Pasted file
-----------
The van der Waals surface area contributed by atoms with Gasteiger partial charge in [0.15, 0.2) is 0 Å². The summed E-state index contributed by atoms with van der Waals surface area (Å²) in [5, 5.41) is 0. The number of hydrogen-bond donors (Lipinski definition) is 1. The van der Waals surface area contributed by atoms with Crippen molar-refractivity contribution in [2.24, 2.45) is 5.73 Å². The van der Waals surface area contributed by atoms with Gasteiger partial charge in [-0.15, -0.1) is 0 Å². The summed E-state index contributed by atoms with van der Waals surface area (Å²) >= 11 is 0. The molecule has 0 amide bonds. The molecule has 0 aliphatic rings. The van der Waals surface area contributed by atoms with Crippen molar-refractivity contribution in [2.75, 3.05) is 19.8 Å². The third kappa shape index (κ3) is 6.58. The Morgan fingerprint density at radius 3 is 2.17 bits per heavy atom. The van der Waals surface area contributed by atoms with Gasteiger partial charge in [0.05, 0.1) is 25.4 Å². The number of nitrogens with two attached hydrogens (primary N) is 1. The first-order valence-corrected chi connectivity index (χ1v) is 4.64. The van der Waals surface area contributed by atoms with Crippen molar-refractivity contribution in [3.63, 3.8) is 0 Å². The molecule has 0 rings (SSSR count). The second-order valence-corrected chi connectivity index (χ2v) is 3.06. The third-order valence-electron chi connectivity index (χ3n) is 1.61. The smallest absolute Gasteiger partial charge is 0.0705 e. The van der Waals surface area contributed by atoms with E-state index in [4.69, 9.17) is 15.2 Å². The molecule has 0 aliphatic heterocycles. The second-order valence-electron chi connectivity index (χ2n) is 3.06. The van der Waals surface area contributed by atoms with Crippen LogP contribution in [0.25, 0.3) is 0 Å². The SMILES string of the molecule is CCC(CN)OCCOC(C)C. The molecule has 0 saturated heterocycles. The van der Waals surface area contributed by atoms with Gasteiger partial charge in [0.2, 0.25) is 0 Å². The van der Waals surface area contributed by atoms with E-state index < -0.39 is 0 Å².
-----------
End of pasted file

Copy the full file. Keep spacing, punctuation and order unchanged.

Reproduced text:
The van der Waals surface area contributed by atoms with Gasteiger partial charge in [0.15, 0.2) is 0 Å². The summed E-state index contributed by atoms with van der Waals surface area (Å²) in [5, 5.41) is 0. The number of hydrogen-bond donors (Lipinski definition) is 1. The van der Waals surface area contributed by atoms with Crippen molar-refractivity contribution in [2.24, 2.45) is 5.73 Å². The van der Waals surface area contributed by atoms with Gasteiger partial charge in [-0.15, -0.1) is 0 Å². The summed E-state index contributed by atoms with van der Waals surface area (Å²) >= 11 is 0. The molecule has 0 amide bonds. The molecule has 0 aliphatic rings. The van der Waals surface area contributed by atoms with Crippen molar-refractivity contribution in [2.75, 3.05) is 19.8 Å². The third kappa shape index (κ3) is 6.58. The Morgan fingerprint density at radius 3 is 2.17 bits per heavy atom. The van der Waals surface area contributed by atoms with Gasteiger partial charge in [0.05, 0.1) is 25.4 Å². The number of nitrogens with two attached hydrogens (primary N) is 1. The first-order valence-corrected chi connectivity index (χ1v) is 4.64. The van der Waals surface area contributed by atoms with Crippen molar-refractivity contribution in [3.63, 3.8) is 0 Å². The molecule has 0 rings (SSSR count). The second-order valence-corrected chi connectivity index (χ2v) is 3.06. The third-order valence-electron chi connectivity index (χ3n) is 1.61. The smallest absolute Gasteiger partial charge is 0.0705 e. The van der Waals surface area contributed by atoms with E-state index in [4.69, 9.17) is 15.2 Å². The molecule has 0 aliphatic heterocycles. The second-order valence-electron chi connectivity index (χ2n) is 3.06. The van der Waals surface area contributed by atoms with Crippen LogP contribution in [0.25, 0.3) is 0 Å². The SMILES string of the molecule is CCC(CN)OCCOC(C)C. The molecule has 0 saturated heterocycles. The van der Waals surface area contributed by atoms with Gasteiger partial charge in [0.2, 0.25) is 0 Å². The van der Waals surface area contributed by atoms with E-state index < -0.39 is 0 Å².